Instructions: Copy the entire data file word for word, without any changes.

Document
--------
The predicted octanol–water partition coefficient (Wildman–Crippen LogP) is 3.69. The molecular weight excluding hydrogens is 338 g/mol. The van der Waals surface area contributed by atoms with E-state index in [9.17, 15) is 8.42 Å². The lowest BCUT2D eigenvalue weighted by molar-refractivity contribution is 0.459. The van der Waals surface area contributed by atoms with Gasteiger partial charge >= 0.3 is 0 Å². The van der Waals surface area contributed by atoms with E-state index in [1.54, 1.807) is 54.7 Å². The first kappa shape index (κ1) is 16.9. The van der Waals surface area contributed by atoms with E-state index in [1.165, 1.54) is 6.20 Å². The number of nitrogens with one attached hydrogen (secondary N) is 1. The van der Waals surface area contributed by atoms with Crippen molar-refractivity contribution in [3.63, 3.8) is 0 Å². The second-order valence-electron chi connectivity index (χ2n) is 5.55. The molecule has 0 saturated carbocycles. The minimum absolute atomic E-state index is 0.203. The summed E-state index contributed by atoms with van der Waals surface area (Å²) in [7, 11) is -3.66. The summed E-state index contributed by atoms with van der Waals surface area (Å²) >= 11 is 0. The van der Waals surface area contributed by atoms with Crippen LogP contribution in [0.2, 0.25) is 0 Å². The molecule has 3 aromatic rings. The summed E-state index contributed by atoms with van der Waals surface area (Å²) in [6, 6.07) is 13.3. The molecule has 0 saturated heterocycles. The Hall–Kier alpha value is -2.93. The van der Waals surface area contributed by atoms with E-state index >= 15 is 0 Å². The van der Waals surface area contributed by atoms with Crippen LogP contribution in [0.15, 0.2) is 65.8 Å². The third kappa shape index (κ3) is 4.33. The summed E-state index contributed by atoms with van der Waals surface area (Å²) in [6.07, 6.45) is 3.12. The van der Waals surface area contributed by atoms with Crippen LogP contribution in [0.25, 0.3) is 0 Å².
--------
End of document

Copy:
The predicted octanol–water partition coefficient (Wildman–Crippen LogP) is 3.69. The molecular weight excluding hydrogens is 338 g/mol. The van der Waals surface area contributed by atoms with E-state index in [9.17, 15) is 8.42 Å². The lowest BCUT2D eigenvalue weighted by molar-refractivity contribution is 0.459. The van der Waals surface area contributed by atoms with Gasteiger partial charge >= 0.3 is 0 Å². The van der Waals surface area contributed by atoms with E-state index in [1.54, 1.807) is 54.7 Å². The first kappa shape index (κ1) is 16.9. The van der Waals surface area contributed by atoms with E-state index in [1.165, 1.54) is 6.20 Å². The number of nitrogens with one attached hydrogen (secondary N) is 1. The van der Waals surface area contributed by atoms with Crippen molar-refractivity contribution in [3.63, 3.8) is 0 Å². The second-order valence-electron chi connectivity index (χ2n) is 5.55. The molecule has 0 saturated carbocycles. The minimum absolute atomic E-state index is 0.203. The summed E-state index contributed by atoms with van der Waals surface area (Å²) in [7, 11) is -3.66. The summed E-state index contributed by atoms with van der Waals surface area (Å²) >= 11 is 0. The van der Waals surface area contributed by atoms with Crippen LogP contribution in [0.2, 0.25) is 0 Å². The molecule has 3 aromatic rings. The summed E-state index contributed by atoms with van der Waals surface area (Å²) in [6, 6.07) is 13.3. The molecule has 0 saturated heterocycles. The Hall–Kier alpha value is -2.93. The van der Waals surface area contributed by atoms with E-state index >= 15 is 0 Å². The van der Waals surface area contributed by atoms with Crippen LogP contribution in [0.15, 0.2) is 65.8 Å². The third kappa shape index (κ3) is 4.33. The summed E-state index contributed by atoms with van der Waals surface area (Å²) in [6.07, 6.45) is 3.12. The van der Waals surface area contributed by atoms with Crippen LogP contribution in [0.25, 0.3) is 0 Å².